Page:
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Let’s talk about Trust, Baby. Let’s talk about you and me

Parcheesi board

As we gear up to launch Unsettled on Kickstarter, it’s only right for us to help you start prepping to win this game and conquer another game night. We’ve already told you all it’s a cooperative game and Tom has said off the record, “The only way people are going to be able to lose this game is if they lose the trust of their team.” Now, since I don’t have insight as to what this game entails, this statement caused me to immediately imagine what dastardly plans he has to continuously shake up the groups’ trust.  

Get the Unsettled vibe. Read what Theresa thinks it would take to colonize new planets. 

As I think about needing to establish and build trust to play a board game, I feel like DnD parties have us cardboard players at a real disadvantage. While we were flipping over our Monopoly boards and screaming at Grandma that she was cheating with her PINK $50s, they were banding together slaying Beholders and clearing dungeons. They learned how to trust enough others as they overcame huge odds. 

Now, I know many people have been playing collaborative games forever alongside their competitive ones, and I’ll raise my hand and say my favorite one is the time-tested Pandemic, but this does raise the question – how do people create trust with their party? 

The Trust Equation

In researching for this post, I found two pretty good articles that I liked for very different reasons. One had the trust equation

T = (C + R + I) / SO

T = Trust (the willingness or ability to rely on others)
C = Perception of Credibility (trusting what someone says)
R = Perception of Reliability (trusting what someone does)
I = Intimacy (entrusting someone with something)
SO = Perception of Self-Orientation (self-awareness and focus, i.e. whether your focus is primarily on yourself or others).

Each of these traits is rated on a scale of 1-10. So let’s assume you’re playing with Mike. I’ll pretend I’m choosing this name because it’s a fairly common name and not the name of my husband. Now Mike’s a fairly credible person. I’d give him a solid 8 here. With reliability? 7. And as far as intimacy? Perfect 10. So far Mike is rocking a 25, but now I have to divide this by my perception of how self-centered he is. Out of 10, I’d say 3. He’s focused on others so he gets a total trust score of 8.33.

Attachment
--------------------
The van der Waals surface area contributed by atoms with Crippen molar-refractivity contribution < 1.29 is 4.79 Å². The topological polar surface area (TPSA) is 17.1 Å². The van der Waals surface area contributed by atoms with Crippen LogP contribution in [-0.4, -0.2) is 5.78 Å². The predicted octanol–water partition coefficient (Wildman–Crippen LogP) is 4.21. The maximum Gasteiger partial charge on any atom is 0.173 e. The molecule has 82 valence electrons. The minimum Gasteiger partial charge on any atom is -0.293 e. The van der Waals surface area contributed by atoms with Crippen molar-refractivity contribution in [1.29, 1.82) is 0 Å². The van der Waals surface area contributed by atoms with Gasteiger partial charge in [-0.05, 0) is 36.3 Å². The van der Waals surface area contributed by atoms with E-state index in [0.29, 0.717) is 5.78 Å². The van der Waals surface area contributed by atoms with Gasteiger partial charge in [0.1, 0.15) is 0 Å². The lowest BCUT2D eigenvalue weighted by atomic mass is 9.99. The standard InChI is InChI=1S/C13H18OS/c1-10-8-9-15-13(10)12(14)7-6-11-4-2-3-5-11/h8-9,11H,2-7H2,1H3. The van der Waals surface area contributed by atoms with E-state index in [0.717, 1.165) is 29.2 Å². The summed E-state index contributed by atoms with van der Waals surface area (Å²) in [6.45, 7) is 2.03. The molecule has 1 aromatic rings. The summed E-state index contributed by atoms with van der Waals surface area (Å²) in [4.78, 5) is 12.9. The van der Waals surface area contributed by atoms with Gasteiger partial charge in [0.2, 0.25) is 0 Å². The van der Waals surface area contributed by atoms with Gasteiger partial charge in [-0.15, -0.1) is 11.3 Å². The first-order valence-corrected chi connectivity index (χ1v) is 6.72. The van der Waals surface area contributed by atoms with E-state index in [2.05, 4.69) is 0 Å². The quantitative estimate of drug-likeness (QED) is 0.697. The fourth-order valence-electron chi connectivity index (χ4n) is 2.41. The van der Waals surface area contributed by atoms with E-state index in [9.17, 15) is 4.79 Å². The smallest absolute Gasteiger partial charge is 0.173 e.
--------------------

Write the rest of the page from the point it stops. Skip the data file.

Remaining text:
Even when writing this I am pausing to tally the score of everyone coming over to the house for pizza, but on with the show — 

Let’s assume you’ve never played a cooperative game or more realistically, you haven’t played with this group before. How do you establish trust? And before any of you start spouting off, “it takes time,” need I remind you we ain’t got time for that. We have a game to win, now. In real-time.

So when I use the lens of needing to quickly throw down the foundations of trust so we can get down to slaying Rathian Tunneling Goats (not a confirmed character of Unsettled), I drew inspiration from a salesperson. After all, they have a short period of time to establish rapport so they can get the sale. Their advice:

Greet them warmly

There’s a lot of research available on how quickly we size people up. Realize we have about 7 seconds to create a first impression. Since we don’t have much time, be welcoming and kind. 

Talk slowly

You know how I said you have 7 seconds and you really need to focus? My instinct is to rush through that friend-making step and start rapid firing through the process but slow down Turbo. (Not you, me. But you might benefit from this too.) Allow everyone to get situated and relaxed. Your tone sets the stage to allow them to feel like they could trust you.